Monday, July 6, 2009

A sleepy hamlet wakes up...

Beach towns are believed to be beautiful, laidback, and lethargic. Aren't they just supposed to be there - for tourists to spend, and the goverment(s) to make money?

And Gopalpur-on-sea is no different. It's a lazy man's haven with an amazing lethargic feel hanging in the air. Not much gets done here. Nothing progresses. The flyover under construction on the NH-5 road (on the Berhampur-Gopalpur road) has been in the same state for the past 4 years. Last week, on my way to Berhampur, I noticed that a few more stones were added to the make-shift divider in the middle of the road to stop commuters from using the muddy road under the flyover. Great! That's some progress from what I've seen during my jaunt the week before.

I must admit though that I've noticed a few major changes in the past 10 years during my yearly visits to this place. There are more top-less but undergarment-clad children who are out on the street playing cricket (which now is a popular sport than playing gilli-danda or swimming in the backwaters).

There are very few naked children, and fewer Siamese cats. However, the number of dogs has quadrupled - especially on the beach. These four-legged ones dare you, look you straight in the eye, and attack you if you don't want to part with a snack or two. But yes, they have to compete with the crows for the food thrown by tourists. Yeah, I have actually seen crows after ages!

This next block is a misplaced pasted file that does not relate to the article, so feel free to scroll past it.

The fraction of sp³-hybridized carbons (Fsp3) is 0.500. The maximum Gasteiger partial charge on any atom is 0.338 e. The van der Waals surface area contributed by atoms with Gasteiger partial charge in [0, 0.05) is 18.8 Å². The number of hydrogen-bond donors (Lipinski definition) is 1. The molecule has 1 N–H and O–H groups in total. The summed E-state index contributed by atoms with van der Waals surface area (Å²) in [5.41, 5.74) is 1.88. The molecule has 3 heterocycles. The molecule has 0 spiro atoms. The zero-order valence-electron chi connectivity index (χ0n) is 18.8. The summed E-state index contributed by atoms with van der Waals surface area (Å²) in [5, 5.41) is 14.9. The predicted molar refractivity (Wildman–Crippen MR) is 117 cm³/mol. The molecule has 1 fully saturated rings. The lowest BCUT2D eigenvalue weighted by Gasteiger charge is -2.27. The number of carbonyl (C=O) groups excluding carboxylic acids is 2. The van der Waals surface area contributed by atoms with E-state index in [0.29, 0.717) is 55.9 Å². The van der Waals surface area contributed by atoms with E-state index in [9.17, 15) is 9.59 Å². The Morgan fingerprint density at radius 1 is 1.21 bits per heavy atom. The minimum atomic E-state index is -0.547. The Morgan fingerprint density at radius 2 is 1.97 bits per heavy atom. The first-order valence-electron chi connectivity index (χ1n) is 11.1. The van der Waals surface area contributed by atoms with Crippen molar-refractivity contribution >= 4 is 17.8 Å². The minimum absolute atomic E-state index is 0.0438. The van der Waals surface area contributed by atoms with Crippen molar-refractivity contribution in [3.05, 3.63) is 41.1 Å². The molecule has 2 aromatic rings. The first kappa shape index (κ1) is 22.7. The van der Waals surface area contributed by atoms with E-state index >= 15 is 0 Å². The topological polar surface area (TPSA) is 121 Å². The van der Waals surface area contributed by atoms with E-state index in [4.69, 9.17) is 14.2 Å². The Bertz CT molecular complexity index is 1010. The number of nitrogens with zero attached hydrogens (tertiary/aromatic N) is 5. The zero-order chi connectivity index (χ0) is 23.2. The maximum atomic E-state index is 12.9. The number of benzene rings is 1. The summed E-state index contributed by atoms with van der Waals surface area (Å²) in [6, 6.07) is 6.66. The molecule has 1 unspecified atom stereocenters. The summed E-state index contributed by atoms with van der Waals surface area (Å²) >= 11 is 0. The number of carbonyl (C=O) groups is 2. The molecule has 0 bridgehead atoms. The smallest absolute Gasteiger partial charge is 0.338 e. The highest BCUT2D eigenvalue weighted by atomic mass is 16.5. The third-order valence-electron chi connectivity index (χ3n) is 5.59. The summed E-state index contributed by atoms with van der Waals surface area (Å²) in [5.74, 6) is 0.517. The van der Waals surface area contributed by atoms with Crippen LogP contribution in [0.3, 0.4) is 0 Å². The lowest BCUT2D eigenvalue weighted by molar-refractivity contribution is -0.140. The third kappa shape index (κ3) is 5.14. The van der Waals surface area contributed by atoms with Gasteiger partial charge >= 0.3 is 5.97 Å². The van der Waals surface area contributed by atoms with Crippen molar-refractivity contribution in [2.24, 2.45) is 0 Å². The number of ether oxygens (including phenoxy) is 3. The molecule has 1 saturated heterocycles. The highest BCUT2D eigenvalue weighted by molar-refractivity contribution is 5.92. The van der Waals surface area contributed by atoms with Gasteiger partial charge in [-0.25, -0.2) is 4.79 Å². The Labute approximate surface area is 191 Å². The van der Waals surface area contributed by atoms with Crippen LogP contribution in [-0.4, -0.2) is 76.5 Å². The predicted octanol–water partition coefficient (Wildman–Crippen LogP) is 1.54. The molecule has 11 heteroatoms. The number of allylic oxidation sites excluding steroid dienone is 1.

I could also spot a handful of foreigners tasting vegetable chowmein and chicken roll at one or the other eateries on the beach. There are quite a few of those eating joints just like lodges and hotels.

And there are Tropicana Orange, Apple and Grape juice varieties available in 1-litre tetra packs now. You can also pick up a packet of the latest flavor launched by Lays - the Lemon and Masala Masti variant - from the local kirana store! And there are 4 Internet cafes within 100 metres of each other.

Villagers living here for centuries without much contact with the outside world now talk about their sons working in Australia, daughters getting married and moving to Abu Dhabi, and grandchildren joining a university abroad for further studies as naturally as talking about the current rate of fish, prawns, coconuts, mangoes, cashew, and flowers!

So, does that mean Gopalpur is slowly ceasing to be a fisherfolk hamlet and is taking its baby steps to embrace modernity? Only time will tell...

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